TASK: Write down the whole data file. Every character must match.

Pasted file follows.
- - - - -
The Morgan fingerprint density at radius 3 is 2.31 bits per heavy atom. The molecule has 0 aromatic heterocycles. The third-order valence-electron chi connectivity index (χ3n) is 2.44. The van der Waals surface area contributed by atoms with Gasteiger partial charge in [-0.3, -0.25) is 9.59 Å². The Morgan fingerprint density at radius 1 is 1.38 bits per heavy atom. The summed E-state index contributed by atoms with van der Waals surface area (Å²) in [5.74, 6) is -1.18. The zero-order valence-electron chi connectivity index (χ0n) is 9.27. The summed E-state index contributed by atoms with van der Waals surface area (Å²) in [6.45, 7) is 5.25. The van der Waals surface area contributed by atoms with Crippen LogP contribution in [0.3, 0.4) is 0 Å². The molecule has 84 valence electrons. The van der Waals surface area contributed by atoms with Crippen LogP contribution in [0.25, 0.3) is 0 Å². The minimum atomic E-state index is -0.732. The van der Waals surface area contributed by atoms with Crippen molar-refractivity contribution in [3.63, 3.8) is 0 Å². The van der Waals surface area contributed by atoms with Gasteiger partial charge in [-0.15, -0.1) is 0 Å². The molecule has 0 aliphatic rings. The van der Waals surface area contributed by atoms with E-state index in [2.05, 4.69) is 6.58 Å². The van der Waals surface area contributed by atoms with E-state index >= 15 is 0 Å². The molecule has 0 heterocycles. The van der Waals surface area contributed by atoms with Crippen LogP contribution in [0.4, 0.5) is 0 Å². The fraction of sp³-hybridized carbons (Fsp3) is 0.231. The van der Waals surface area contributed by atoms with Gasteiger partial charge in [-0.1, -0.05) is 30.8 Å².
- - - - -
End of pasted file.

The Morgan fingerprint density at radius 3 is 2.31 bits per heavy atom. The molecule has 0 aromatic heterocycles. The third-order valence-electron chi connectivity index (χ3n) is 2.44. The van der Waals surface area contributed by atoms with Gasteiger partial charge in [-0.3, -0.25) is 9.59 Å². The Morgan fingerprint density at radius 1 is 1.38 bits per heavy atom. The summed E-state index contributed by atoms with van der Waals surface area (Å²) in [5.74, 6) is -1.18. The zero-order valence-electron chi connectivity index (χ0n) is 9.27. The summed E-state index contributed by atoms with van der Waals surface area (Å²) in [6.45, 7) is 5.25. The van der Waals surface area contributed by atoms with Crippen LogP contribution in [0.3, 0.4) is 0 Å². The molecule has 84 valence electrons. The van der Waals surface area contributed by atoms with Crippen LogP contribution in [0.25, 0.3) is 0 Å². The minimum atomic E-state index is -0.732. The van der Waals surface area contributed by atoms with Crippen molar-refractivity contribution in [3.63, 3.8) is 0 Å². The van der Waals surface area contributed by atoms with Gasteiger partial charge in [-0.15, -0.1) is 0 Å². The molecule has 0 aliphatic rings. The van der Waals surface area contributed by atoms with E-state index in [2.05, 4.69) is 6.58 Å². The van der Waals surface area contributed by atoms with E-state index >= 15 is 0 Å². The molecule has 0 heterocycles. The van der Waals surface area contributed by atoms with Crippen LogP contribution in [0.4, 0.5) is 0 Å². The fraction of sp³-hybridized carbons (Fsp3) is 0.231. The van der Waals surface area contributed by atoms with Gasteiger partial charge in [-0.1, -0.05) is 30.8 Å².